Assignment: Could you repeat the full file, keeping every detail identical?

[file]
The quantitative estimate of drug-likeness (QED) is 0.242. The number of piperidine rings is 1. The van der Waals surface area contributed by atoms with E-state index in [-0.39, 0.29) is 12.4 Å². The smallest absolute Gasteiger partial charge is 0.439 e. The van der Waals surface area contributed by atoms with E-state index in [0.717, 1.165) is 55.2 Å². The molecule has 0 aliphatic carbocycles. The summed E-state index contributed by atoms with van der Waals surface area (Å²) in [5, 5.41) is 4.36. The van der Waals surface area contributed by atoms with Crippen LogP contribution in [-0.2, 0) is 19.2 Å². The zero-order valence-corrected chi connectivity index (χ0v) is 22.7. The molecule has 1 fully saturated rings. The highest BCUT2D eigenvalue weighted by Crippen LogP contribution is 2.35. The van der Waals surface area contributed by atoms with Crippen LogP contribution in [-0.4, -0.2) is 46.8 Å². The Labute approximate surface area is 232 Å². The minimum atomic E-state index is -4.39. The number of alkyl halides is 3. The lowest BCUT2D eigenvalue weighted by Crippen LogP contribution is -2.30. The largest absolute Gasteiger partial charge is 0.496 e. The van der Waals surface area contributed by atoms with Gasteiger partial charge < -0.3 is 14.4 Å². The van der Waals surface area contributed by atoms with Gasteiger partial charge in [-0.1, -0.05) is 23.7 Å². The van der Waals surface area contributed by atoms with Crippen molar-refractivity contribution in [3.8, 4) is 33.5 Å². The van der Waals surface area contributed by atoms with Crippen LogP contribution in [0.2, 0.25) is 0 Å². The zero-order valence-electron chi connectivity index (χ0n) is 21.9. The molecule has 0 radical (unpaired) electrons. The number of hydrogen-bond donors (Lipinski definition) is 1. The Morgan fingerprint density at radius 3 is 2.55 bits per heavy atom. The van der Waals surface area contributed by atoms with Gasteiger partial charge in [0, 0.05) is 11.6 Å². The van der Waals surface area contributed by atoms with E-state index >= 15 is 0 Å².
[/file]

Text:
The quantitative estimate of drug-likeness (QED) is 0.242. The number of piperidine rings is 1. The van der Waals surface area contributed by atoms with E-state index in [-0.39, 0.29) is 12.4 Å². The smallest absolute Gasteiger partial charge is 0.439 e. The van der Waals surface area contributed by atoms with E-state index in [0.717, 1.165) is 55.2 Å². The molecule has 0 aliphatic carbocycles. The summed E-state index contributed by atoms with van der Waals surface area (Å²) in [5, 5.41) is 4.36. The van der Waals surface area contributed by atoms with Crippen LogP contribution in [-0.2, 0) is 19.2 Å². The zero-order valence-corrected chi connectivity index (χ0v) is 22.7. The molecule has 1 fully saturated rings. The highest BCUT2D eigenvalue weighted by Crippen LogP contribution is 2.35. The van der Waals surface area contributed by atoms with Crippen LogP contribution in [-0.4, -0.2) is 46.8 Å². The Labute approximate surface area is 232 Å². The minimum atomic E-state index is -4.39. The number of alkyl halides is 3. The lowest BCUT2D eigenvalue weighted by Crippen LogP contribution is -2.30. The largest absolute Gasteiger partial charge is 0.496 e. The van der Waals surface area contributed by atoms with Gasteiger partial charge < -0.3 is 14.4 Å². The van der Waals surface area contributed by atoms with Gasteiger partial charge in [-0.1, -0.05) is 23.7 Å². The van der Waals surface area contributed by atoms with Crippen molar-refractivity contribution in [3.8, 4) is 33.5 Å². The van der Waals surface area contributed by atoms with Crippen LogP contribution in [0.2, 0.25) is 0 Å². The zero-order valence-electron chi connectivity index (χ0n) is 21.9. The molecule has 0 radical (unpaired) electrons. The number of hydrogen-bond donors (Lipinski definition) is 1. The Morgan fingerprint density at radius 3 is 2.55 bits per heavy atom. The van der Waals surface area contributed by atoms with Gasteiger partial charge in [0, 0.05) is 11.6 Å². The van der Waals surface area contributed by atoms with E-state index >= 15 is 0 Å².